Glasgow or Madrid?

On February 9, 2009 · 2 Comments

Think quickly: Which city is further west, Glasgow, Scotland or Madrid, Spain?

If you’re a cynic like me you’d guess Madrid, because you’d figure it was a trick question even if you didn’t know the answer. You’d also be wrong. Glasgow is indeed further west than Madrid.

However, if I’d substituted Edinburgh, Scotland instead of Glasgow, then you’d have been correct. Indeed, Madrid is further west than Edinburgh and some portions of Spain are further west than the entirety of Scotland.

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Longitudinal lines in order, left to right: longitude of the western edge of continental Europe (red); longitude of Madrid (green); and the Prime Meridian (blue)

I love questions that toy with conventional wisdom. Sometimes we’re conditioned to think of direction – in this case "west" – in a nonlinear manner. The British Islands and the Republic of Ireland lay off the western coast of continental Europe. They observe a time zone that starts an hour earlier than their nearby neighbors, Spain, France and the Low Countries. This tricks the mind into thinking it that has to be further west than the rest of Europe. Place it on a map however, and the illusion disappears immediately, much like the Reno/Los Angeles question I featured some time ago.

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Continental Europe extends appreciably westward as it forms the Iberian Peninsula and separates the Mediterranean Sea from the Atlantic Ocean. The latitude of the westernmost point in continental Europe, Cabo do Roca in Portugal, is further west than all of Great Britain and nearly the entirety of the Republic of Ireland to boot. Galway, Limerick and Cork are all to the east. Dublin is even further away.

Intellectually I knew this peculiarity existed but I never thought of it much until recently. I’ve been geo-coding mounds of coordinates on both sides of the Prime Meridian lately for a project I’ve been working slowly in the background for the last couple of months. The software I’m using represents longitude as a negative number west of the Prime Meridian and a positive number to the east, so I’ve been barraged with constant reminders of where the coordinates fall. That led me to dig a tiny bit deeper and resulted in the curious little exercise I decided to feature today.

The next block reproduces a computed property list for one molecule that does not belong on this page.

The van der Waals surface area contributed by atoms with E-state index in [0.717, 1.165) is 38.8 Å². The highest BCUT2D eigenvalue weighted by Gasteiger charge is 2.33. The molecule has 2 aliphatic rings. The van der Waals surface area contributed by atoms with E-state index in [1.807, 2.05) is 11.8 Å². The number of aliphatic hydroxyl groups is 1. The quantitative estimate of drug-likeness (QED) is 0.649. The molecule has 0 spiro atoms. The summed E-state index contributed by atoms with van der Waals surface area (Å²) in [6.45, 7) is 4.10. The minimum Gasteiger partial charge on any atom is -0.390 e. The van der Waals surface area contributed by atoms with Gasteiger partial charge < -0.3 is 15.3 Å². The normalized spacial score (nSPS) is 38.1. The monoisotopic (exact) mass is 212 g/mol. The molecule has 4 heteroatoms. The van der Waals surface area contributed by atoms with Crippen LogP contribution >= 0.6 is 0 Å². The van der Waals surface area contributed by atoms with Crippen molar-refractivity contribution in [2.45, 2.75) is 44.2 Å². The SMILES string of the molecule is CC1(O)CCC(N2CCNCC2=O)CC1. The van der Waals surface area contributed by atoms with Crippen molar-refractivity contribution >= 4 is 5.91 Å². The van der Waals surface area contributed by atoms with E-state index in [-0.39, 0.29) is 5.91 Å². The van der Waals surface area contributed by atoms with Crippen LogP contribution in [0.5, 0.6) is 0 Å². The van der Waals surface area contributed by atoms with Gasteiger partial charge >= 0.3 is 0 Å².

On February 9, 2009 · 2 Comments

2 Responses to “Glasgow or Madrid?”

  1. Several years ago, when I lived in the SF Bay Area, people were often amazed to hear of a similar longitude discovery that I made: UC Berkeley, which is situated along the east bay, is actually west of Stanford University, on the west side, by about 4 miles. Check it out if you wish. It’s basically the same kind of thing as the Reno/LA example, or the European examples you give above. Incidentally, I’ll have to add Cabo do Roca on my list of places to visit someday. Thanks for the usual excellent post!

    • Exactly! That’s the same effect messing with our perceptions. Draw it on a map and it’s readily apparent.

      View Larger Map

      Most people think of the San Francisco Peninsula as being north-south, and it is right at the tip. But the bay actually descends to the southeast and the peninsula has to curve in to attach to the mainland.

      Great catch, Matthew!

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